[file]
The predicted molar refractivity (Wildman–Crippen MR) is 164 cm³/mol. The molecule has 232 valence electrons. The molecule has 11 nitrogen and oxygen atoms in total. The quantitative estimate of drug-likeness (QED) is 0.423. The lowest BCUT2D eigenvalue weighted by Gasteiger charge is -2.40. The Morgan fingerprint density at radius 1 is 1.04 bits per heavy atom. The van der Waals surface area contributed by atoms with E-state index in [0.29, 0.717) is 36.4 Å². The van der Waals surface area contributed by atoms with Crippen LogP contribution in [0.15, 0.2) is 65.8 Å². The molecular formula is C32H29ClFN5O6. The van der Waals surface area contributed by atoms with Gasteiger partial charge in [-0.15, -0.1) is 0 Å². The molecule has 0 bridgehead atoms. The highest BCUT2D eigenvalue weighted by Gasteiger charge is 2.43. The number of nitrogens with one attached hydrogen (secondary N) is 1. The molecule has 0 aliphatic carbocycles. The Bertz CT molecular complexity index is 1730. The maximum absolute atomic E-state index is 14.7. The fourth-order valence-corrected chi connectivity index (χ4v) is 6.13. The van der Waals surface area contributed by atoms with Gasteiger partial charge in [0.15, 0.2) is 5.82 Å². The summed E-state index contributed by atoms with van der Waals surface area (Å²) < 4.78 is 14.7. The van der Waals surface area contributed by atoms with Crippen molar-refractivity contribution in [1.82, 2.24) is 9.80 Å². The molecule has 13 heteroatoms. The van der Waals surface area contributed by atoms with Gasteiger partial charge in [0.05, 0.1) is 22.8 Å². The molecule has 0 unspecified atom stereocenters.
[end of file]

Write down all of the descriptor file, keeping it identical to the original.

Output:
The predicted molar refractivity (Wildman–Crippen MR) is 164 cm³/mol. The molecule has 232 valence electrons. The molecule has 11 nitrogen and oxygen atoms in total. The quantitative estimate of drug-likeness (QED) is 0.423. The lowest BCUT2D eigenvalue weighted by Gasteiger charge is -2.40. The Morgan fingerprint density at radius 1 is 1.04 bits per heavy atom. The van der Waals surface area contributed by atoms with E-state index in [0.29, 0.717) is 36.4 Å². The van der Waals surface area contributed by atoms with Crippen LogP contribution in [0.15, 0.2) is 65.8 Å². The molecular formula is C32H29ClFN5O6. The van der Waals surface area contributed by atoms with Gasteiger partial charge in [-0.15, -0.1) is 0 Å². The molecule has 0 bridgehead atoms. The highest BCUT2D eigenvalue weighted by Gasteiger charge is 2.43. The number of nitrogens with one attached hydrogen (secondary N) is 1. The molecule has 0 aliphatic carbocycles. The Bertz CT molecular complexity index is 1730. The maximum absolute atomic E-state index is 14.7. The fourth-order valence-corrected chi connectivity index (χ4v) is 6.13. The van der Waals surface area contributed by atoms with Gasteiger partial charge in [0.15, 0.2) is 5.82 Å². The summed E-state index contributed by atoms with van der Waals surface area (Å²) < 4.78 is 14.7. The van der Waals surface area contributed by atoms with Crippen molar-refractivity contribution in [1.82, 2.24) is 9.80 Å². The molecule has 13 heteroatoms. The van der Waals surface area contributed by atoms with Gasteiger partial charge in [0.05, 0.1) is 22.8 Å². The molecule has 0 unspecified atom stereocenters.